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Why You Should Use FlashText Instead of RegEx for Data Analysis

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Why You Should Use FlashText Instead of RegEx for Data Analysis

RedEx is pretty useful for going through a lot of data quickly and performing search and replace. But is FlashText better? We take a look in this article.

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If you have done any text/data analysis, you might already be familiar with Regular Expressions (RegEx). RegEx evolved as a necessary tool for text editing. If you are still using RegEx to deal with text processing, then you may have some problems to deal with. Why? When it comes to large-sized texts, the low efficiency of RegEx can make data analysis unacceptably slow.

In this article, we will discuss how you can use FlashText, a Python library that is 100 times faster than RegEx to perform data analysis.

RegEx vs. FlashText

Before you proceed with your analysis, you need to clean your source data, even for the simplest text. This often includes searching and replacing keywords. For example, search the corpus for the keyword "Python," or replace all instances of "python" with "Python."

RegEx is an ideal tool if you have to search and replace a few hundred keywords. However, many of these tasks involve Natural Language Processing (NLP). You might come across tens of thousands of such operations. RegEx would require several days to complete such a requirement.

Of course, you may think that you can solve the problem by parallelizing your processes; however, in practice, this solution does not make too much of a difference.

Is there any other way to attack this problem?

The creator of FlashText also faced the same problem back then. After some research that did not return any results, he decided to write a new algorithm.

Before understanding the algorithm behind it, let us take a look at the comparison chart showing the speed of FlashText in a search vs. Regular Expressions in a search.


You can observe from the above chart that RegEx’s processing time increases on a nearly linear basis as the number of keywords increases. However, on the other hand, the increase in keywords does not affect FlashText.

Moving on, let us look at another chart on keyword replacement.


Likewise, when the number of keywords increases, the processing time of FlashText almost remains the same. So, what is FlashText? I have explained it in the following section.

The Smarter and Faster Way of Data Cleansing - FlashText

As the name suggests, FlashText is one of the fastest ways to execute search and replace keywords. It is an open source Python library on GitHub.

When using FlashText, begin by providing a list of keywords. FlashText uses this list to build an internal Trie dictionary. You then send it a string of text depending on whether you want to search or replace.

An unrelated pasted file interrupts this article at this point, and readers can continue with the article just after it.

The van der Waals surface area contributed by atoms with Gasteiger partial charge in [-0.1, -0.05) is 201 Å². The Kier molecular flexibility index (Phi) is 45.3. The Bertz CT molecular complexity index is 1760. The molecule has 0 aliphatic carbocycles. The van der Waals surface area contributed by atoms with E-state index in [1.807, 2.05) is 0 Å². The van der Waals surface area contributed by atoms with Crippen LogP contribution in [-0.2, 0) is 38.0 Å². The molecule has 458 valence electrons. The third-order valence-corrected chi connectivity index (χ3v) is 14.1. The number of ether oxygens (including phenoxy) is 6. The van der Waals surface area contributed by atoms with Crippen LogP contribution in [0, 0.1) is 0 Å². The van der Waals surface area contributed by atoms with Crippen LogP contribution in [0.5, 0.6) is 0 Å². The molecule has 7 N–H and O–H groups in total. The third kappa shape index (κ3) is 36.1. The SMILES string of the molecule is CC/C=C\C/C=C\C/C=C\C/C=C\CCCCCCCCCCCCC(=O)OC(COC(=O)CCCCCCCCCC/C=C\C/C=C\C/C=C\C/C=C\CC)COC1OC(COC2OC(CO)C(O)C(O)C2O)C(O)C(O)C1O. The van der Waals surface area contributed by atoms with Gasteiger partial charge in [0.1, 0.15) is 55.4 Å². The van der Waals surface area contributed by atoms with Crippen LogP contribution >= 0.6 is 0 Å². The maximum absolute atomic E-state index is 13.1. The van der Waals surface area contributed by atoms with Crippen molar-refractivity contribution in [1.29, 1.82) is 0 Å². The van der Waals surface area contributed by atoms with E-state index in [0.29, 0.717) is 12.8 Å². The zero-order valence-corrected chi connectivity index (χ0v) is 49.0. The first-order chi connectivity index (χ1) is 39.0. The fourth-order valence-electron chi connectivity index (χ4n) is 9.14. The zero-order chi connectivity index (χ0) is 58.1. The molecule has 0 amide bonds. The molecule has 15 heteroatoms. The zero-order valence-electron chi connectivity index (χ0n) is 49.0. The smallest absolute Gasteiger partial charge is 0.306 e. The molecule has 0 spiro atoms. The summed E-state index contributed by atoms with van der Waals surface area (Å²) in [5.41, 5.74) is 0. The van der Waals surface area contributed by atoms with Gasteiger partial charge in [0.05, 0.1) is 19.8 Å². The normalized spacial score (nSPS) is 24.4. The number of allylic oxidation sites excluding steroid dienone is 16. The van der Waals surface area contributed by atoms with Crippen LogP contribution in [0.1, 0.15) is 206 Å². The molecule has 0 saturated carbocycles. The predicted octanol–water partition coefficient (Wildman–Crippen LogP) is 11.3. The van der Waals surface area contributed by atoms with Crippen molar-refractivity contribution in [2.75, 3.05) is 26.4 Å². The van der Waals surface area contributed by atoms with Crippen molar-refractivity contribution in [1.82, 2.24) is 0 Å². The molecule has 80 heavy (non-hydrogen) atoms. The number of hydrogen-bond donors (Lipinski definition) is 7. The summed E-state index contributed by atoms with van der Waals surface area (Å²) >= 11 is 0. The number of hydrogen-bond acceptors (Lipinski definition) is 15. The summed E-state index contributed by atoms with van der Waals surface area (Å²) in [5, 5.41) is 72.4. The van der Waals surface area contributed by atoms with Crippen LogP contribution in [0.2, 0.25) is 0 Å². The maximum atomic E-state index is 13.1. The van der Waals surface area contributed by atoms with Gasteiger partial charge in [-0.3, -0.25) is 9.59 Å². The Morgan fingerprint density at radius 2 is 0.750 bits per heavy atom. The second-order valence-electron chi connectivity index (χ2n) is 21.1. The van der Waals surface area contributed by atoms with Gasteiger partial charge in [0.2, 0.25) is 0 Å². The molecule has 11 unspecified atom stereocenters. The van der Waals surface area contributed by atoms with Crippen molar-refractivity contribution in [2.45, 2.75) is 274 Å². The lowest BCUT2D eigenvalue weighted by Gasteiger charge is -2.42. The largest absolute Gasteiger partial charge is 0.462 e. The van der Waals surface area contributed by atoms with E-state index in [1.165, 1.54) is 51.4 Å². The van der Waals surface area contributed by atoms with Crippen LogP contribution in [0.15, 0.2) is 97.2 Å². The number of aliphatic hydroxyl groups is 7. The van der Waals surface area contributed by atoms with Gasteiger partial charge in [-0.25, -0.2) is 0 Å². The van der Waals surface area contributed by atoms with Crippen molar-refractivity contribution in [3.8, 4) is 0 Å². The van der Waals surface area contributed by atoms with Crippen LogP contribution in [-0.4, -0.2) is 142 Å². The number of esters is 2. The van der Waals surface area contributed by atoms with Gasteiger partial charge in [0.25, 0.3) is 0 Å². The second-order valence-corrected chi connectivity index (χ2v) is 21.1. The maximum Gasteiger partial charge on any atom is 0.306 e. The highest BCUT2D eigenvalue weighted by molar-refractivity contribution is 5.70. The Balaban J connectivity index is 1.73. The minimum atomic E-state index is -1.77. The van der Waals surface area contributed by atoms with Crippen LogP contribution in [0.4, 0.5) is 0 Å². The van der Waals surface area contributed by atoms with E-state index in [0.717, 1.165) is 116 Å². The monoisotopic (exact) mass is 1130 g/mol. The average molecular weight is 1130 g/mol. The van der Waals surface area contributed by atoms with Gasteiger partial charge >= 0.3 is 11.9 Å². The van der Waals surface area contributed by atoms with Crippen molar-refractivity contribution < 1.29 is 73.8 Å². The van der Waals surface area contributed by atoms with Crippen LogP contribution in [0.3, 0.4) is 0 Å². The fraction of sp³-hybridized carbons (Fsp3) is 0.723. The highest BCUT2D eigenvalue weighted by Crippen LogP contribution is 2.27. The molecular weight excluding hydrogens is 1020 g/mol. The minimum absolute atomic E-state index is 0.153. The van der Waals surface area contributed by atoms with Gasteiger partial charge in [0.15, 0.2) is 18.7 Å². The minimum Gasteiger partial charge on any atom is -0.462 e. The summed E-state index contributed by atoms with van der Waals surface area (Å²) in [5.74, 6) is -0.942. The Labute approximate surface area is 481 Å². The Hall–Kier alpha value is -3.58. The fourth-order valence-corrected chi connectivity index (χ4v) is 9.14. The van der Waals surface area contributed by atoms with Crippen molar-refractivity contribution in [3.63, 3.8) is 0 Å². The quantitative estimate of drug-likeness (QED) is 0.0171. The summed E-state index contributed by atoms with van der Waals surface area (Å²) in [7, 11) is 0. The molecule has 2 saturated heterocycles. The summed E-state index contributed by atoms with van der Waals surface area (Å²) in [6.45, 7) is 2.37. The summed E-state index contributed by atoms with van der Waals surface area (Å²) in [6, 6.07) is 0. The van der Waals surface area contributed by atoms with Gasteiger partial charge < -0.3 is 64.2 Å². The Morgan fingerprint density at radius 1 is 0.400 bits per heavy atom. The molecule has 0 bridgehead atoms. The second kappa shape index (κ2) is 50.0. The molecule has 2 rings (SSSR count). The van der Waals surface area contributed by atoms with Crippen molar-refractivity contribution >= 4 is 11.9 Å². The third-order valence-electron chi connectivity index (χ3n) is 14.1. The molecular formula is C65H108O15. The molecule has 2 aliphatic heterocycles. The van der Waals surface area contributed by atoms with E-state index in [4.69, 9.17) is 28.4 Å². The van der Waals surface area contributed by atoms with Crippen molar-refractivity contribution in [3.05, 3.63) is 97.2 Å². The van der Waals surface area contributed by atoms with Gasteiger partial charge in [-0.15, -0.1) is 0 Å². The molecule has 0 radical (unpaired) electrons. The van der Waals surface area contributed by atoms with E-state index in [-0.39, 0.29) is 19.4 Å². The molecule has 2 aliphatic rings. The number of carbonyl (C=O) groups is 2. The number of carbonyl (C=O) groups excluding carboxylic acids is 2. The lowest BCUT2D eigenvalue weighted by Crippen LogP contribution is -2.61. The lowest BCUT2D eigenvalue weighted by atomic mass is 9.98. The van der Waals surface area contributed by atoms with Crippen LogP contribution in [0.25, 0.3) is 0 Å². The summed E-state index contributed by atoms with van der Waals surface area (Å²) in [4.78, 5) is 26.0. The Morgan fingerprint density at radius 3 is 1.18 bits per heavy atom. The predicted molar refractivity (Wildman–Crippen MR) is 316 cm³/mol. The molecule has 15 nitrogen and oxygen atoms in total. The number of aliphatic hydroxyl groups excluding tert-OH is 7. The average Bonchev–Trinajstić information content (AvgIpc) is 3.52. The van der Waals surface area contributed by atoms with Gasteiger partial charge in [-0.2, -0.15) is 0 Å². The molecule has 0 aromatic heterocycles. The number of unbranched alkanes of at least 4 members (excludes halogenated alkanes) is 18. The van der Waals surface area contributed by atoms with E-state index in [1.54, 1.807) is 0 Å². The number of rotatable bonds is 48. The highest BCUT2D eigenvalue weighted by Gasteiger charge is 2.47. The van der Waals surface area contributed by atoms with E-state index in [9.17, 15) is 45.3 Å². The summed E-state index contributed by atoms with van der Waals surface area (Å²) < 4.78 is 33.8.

For performing replacements, it will create a new string with the replacement keyword. To carry out a search, it will return a list of keywords in the string. These tasks will only iterate through your string once.

Why Is FlashText So Fast?

To truly understand the reason behind FlashText’s speed, let us consider an example. Take a sentence that is comprised of three words: "I like Python." Assume that you have a corpus of four words {Python, Java, J2EE, and Ruby}.

If for every word in the corpus, you select it out and see if it appears in the sentence, you need to iterate the string four times.


For n words in the corpus, we need n iterations. And each step (is it in the sentence?) will take its own time. This is the logic behind RegEx matching.

There is also an alternative method that contradicts the first method. That is, for each word in the sentence, we can see if it exists in the corpus.


For m words in the sentence, you have m cycles. In the situation, the time spent only depends on the number of words in the sentence. You can quickly perform this step (is it in the corpus?) using a dictionary.

The FlashText algorithm uses the second method. Moreover, the Aho-Corasick algorithm and the Trie data structure inspired this algorithm.

How Does FlashText Work?

First, it creates a Trie data structure from the corpus. Like the following graph:


Start and EOT (End of Term) indicate the word boundaries. It can be space, comma, or line return. It can match keywords when it has boundaries on both sides. This way it can prevent cases such as 'apple' matching for 'pineapple.'

Use the string "I like Python," and search for it character by character.



As this algorithm searches character by character, when searching for "I", you can easily jump over some values because "l" (as in like) is not immediately after it. This mechanism can let you skip all the non-existent words.

The FlashText algorithm only inspects every character in the string "I like Python." Even if your dictionary contains one million keywords, it does not really affect its operation.

When Do You Need to Use FlashText?

I would suggest you use FlashText whenever the number of keywords is greater than 500.


In terms of searching, if the number of keywords is greater than 500, FlashText will perform better than RegEx.

Additionally, RegEx can search special characters such as "^, $, *, d" but FlashText does not support them.

You cannot match partial words (for example "worddvec"), but it can match full words too ("word2vec").

Take a look at the basic usage of FlashText. Give it a try. You will observe that it is much faster than RegEx.

Below is some Python code which will help you use FlashText.

Code: Search for keywords using FlashText.


Code: Search for keywords using FlashText.


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